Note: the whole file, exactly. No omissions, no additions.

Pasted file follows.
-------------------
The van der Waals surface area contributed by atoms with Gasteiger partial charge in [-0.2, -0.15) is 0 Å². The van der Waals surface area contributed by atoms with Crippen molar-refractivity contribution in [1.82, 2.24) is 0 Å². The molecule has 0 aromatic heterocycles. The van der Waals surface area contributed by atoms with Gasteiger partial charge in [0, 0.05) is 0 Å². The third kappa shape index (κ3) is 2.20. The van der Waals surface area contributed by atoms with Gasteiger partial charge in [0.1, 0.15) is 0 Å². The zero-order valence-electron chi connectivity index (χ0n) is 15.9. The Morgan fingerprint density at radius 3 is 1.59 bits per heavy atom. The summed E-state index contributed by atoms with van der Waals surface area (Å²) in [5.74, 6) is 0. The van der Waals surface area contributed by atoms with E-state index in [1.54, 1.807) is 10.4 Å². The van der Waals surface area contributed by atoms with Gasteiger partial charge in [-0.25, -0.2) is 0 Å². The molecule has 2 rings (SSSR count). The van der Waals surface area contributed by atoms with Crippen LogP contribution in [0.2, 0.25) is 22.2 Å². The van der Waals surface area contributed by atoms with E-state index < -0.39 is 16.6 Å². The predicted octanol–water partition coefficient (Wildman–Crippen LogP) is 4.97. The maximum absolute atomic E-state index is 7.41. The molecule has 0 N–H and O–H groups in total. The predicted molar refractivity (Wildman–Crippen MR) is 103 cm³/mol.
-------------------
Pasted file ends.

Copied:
The van der Waals surface area contributed by atoms with Gasteiger partial charge in [-0.2, -0.15) is 0 Å². The van der Waals surface area contributed by atoms with Crippen molar-refractivity contribution in [1.82, 2.24) is 0 Å². The molecule has 0 aromatic heterocycles. The van der Waals surface area contributed by atoms with Gasteiger partial charge in [0, 0.05) is 0 Å². The third kappa shape index (κ3) is 2.20. The van der Waals surface area contributed by atoms with Gasteiger partial charge in [0.1, 0.15) is 0 Å². The zero-order valence-electron chi connectivity index (χ0n) is 15.9. The Morgan fingerprint density at radius 3 is 1.59 bits per heavy atom. The summed E-state index contributed by atoms with van der Waals surface area (Å²) in [5.74, 6) is 0. The van der Waals surface area contributed by atoms with E-state index in [1.54, 1.807) is 10.4 Å². The van der Waals surface area contributed by atoms with Gasteiger partial charge in [-0.25, -0.2) is 0 Å². The molecule has 2 rings (SSSR count). The van der Waals surface area contributed by atoms with Crippen LogP contribution in [0.2, 0.25) is 22.2 Å². The van der Waals surface area contributed by atoms with E-state index < -0.39 is 16.6 Å². The predicted octanol–water partition coefficient (Wildman–Crippen LogP) is 4.97. The maximum absolute atomic E-state index is 7.41. The molecule has 0 N–H and O–H groups in total. The predicted molar refractivity (Wildman–Crippen MR) is 103 cm³/mol.